Smartly dressed

A welcome change or reign of the fashion police? Students, parents and staff comment on the new district-wide uniform policy.



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Eisenhower International School student Madeline Keffer makes the most of the uniform policy with her accessories. C&J School Uniform Co. also hems pants and skirts to school-appropriate lengths so they can be adjusted later.

“Customers can bring them back in two or three months so we can let down the hem an inch,” she says. “It’s enough to get them to the next growth spurt.”

Edwards also has seen more family harmony as the uniform policy has spread throughout TPS. She has heard feedback from families shopping in her store that mornings are a lot smoother because it’s easier to get kids dressed, especially girls.

“It cuts down on the confusion in the house and the ugliness at the breakfast table,” she says. “Families can discuss what they’ll do at night rather than argue in the morning.”

For some families, uniforms represent a fashion issue or barrier to personal expression. For other families, the hurdle is financial. In TPS, 87 percent of students are in the free or reduced-cost lunch program.

Foreseeing potential objections to cost, TPS considered clothing assistance in its uniform policy, stating, “No student will be denied an education due to a bona fide financial inability to obtain clothing that complies with the school dress code.”

The district and individual schools have several options for getting students the khakis, polos and other assorted items they need at a reduced or no cost.

At Will Rogers College High School and Junior High, parents and students are building a uniform closet filled with new or gently worn separates. Principal Stacey Vernon says the items come from the PTA, staff or parents. School counselors or social workers also get uniforms from other resources.

It helps that most students at Rogers have worn uniforms in earlier grades, so the new policy presented virtually no learning curve. Some Rogers students even spoke at the school board meeting in spring 2012 in favor of the uniform policy.

And many have found ways to personalize their looks. Students, for example, have leeway with the color and style of lanyards that hold their student IDs.

“We allow some flexibility with socks and belts, if they’re not distracting,” Vernon says. “Some students have hair that’s a different color every week — blue, red, purple (something not allowed in younger grades). That’s one way of expressing themselves.”

The students at Rogers also can request additions to the approved uniform list, such as blazers with the 1939 school crest.

“They’re for high schoolers only,” Vernon says. “Some students wear them every day; others for college visits.”

The policy has other pluses.

“As an administrator, it’s easy for me to glance down the hall to see if someone isn’t a student and doesn’t belong there,” she says.

For her students, wearing uniforms takes the pressure off and removes the anxiety that can result in keeping up with the Joneses.

“Several students own just two pairs of pants, but no one has to know that,” Vernon adds.

Terri Hozhabri is the executive director of Project Elf, an organization she founded with Laurie Tilley that helps students with the basics they need for school — including uniforms.

“We keep an inventory of kids’, juniors’ and men’s and women’s sizes, mostly new, usually on sale or donated,” she says.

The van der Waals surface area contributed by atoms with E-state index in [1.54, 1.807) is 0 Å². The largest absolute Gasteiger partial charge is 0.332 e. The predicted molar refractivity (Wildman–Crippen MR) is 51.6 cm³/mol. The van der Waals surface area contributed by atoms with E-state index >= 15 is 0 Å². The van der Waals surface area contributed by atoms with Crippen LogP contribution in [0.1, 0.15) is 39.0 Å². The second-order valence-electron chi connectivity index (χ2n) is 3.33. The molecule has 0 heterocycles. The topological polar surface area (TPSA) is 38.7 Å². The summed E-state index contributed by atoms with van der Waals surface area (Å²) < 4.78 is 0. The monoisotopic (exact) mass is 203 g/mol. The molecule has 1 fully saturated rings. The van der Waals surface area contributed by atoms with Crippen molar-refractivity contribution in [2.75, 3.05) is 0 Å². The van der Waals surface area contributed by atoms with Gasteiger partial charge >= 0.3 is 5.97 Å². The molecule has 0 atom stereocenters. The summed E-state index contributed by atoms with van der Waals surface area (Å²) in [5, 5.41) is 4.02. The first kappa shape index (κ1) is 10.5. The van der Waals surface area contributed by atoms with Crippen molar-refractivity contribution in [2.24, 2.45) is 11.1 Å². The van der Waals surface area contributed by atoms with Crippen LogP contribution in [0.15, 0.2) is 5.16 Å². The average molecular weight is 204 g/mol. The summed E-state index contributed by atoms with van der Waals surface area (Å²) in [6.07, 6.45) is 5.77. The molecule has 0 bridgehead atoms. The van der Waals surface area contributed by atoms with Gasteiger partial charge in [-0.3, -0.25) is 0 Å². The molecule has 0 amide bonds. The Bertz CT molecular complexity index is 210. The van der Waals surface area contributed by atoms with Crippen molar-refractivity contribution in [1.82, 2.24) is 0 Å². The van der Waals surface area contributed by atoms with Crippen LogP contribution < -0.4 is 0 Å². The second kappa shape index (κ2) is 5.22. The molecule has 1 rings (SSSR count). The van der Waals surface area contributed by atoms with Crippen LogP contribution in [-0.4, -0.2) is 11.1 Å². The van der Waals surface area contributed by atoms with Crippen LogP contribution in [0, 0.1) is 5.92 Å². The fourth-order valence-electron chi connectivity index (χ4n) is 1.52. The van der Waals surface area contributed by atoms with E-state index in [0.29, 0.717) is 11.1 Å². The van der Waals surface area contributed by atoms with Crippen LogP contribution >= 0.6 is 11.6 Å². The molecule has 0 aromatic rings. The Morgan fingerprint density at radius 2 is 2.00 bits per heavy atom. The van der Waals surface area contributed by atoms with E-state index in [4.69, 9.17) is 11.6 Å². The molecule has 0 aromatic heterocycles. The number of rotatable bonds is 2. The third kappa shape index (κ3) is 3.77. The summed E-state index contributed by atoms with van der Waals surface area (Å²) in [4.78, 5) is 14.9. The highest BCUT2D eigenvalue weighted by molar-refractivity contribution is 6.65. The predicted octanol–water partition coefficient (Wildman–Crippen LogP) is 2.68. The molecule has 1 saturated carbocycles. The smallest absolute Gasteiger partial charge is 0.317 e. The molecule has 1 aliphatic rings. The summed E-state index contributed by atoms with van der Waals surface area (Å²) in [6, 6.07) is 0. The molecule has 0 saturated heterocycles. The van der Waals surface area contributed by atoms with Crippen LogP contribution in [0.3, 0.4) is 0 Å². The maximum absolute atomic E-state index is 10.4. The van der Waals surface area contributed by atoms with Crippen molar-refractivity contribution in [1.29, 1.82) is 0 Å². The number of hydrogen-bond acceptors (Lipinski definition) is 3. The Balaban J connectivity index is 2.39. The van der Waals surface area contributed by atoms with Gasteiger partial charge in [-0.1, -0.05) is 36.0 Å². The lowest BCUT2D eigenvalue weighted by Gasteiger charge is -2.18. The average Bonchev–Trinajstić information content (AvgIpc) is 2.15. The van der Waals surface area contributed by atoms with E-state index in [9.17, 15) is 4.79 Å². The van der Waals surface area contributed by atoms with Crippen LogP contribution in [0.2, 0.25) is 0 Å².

In addition to supplying uniforms, the organization also provides winter coats, hats, gloves and shoes.

Project Elf doesn’t work directly with families, but through school counselors or social workers.

“There are some heart-wrenching stories of parents being out of work or in need,” Hozhabri says. “We have students in every school. With uniforms, though, no one knows who’s living in a shelter or who’s living in a home. That’s made it easier on the kids.”

The TPS website provides no shortage of items on the what-not-to-wear list (cue the cheers from parents, school officials, and Stacy and Clinton of the TLC hit TV show by the same name). Gone are exposed bra straps, plunging necklines, off-the-shoulder tops or bare backs. Spaghetti straps are history; tank tops must have shoulder straps that are a minimum of two fingers wide (two adult fingers).

No more tattoos showing, no T-shirts with crude, vulgar, profane or gang-related symbols, mottoes, words or acronyms, according to policy. Excessively large or baggy pants are but a distant memory.

Expectations for the allowed pieces are especially aspirational. Shirts or blouses must be appropriately buttoned. Sleeveless garments can’t expose undergarments or “be otherwise immodest” (there’s a word not heard in many rap songs). Also, “garments must be of appropriate length, cut and/or fit to meet these requirements while sitting and/or bending.” Really, no butt cracks?

And, in case there was any doubt, suspender straps must be attached and worn on shoulders, zippers on pants and shirts must be zipped (thank you), and belts must be fastened.

Pants and shorts are worn at the waist, which means no boxers or briefs can be visible. Pant legs can’t puddle on the ground below the heel of the shoe. No bike shorts, no swimwear, no sleepwear. Forget dog collars, tongue rings or studs. Pierced jewelry is for ears only. Bye-bye house slippers, shower slippers, curlers and bandanas. Sunglasses are no-nos in the classroom. Don’t even think about chains that connect one part of the body to another (was anyone thinking about that?) because it’s strictly taboo.

What about every kid’s favorite staple, the hoodie? The answer varies by school. But as rules are made, rules can change. As Heidi Klum tells her designers, “in fashion, one day you’re in, and the next day you’re out.”

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